RickNRoll wrote:Revelation wrote:RickNRoll wrote:
It is not being submitted to the FAA till then. So that is when testing of a major, and highly sensitive, change starts with the FAA. That is not going to take a few weeks.
There are only so many tests they can come up with for the MCAS fix.
1) Verify MCAS disengages upon AoA disagree
2) Verify that if both AoA sensors fail within 5.5° of each other with high readings that:
a) Only one cycle occurs maximum
b) at Vmo the change in trim is limited so that the elevator had authority to maintain level flight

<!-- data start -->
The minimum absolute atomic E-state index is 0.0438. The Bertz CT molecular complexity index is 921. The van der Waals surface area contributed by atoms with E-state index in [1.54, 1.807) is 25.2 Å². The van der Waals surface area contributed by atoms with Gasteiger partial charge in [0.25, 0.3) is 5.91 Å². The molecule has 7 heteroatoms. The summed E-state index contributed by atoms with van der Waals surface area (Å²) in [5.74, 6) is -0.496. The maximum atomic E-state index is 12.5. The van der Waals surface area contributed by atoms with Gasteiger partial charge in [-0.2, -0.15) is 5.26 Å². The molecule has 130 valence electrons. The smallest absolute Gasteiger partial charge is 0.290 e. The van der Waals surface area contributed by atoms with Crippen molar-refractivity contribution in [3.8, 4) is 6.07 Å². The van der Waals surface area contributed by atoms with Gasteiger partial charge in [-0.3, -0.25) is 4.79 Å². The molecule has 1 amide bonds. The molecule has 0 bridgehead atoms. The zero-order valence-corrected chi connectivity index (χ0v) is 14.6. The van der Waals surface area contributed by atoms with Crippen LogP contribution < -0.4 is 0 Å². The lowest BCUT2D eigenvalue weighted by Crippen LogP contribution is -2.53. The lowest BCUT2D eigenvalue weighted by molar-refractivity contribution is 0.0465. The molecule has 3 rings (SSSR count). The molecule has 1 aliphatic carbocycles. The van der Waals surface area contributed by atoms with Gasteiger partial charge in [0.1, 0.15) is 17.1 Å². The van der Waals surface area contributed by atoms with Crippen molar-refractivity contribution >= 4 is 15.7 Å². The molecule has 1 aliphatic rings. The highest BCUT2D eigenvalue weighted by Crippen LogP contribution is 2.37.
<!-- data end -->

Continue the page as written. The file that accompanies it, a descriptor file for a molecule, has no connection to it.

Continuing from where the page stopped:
c) at Vmo the manual electric trim is capable of moving the stabilizer back into trim
d) using manual electric trim nose up stops the MCAS cycle
3) Test that the one cycle per event restriction doesn't keep MCAS from activating for a second event when conditions are met
4) Evaluate new (or updated) NNC to ensure that staying away from the MCAS required part of the flight envelope is reasonable.
5) Test stall recovery if MCAS is disabled and aircraft enters the conditions where it is needed and stalls.
I'm sure someone can come up with a few more but I wouldn't expect flight testing to take more than a few days.
A month should be very realistic as long as the software performs as planned. Evaluating the updated training may take longer than flight tests.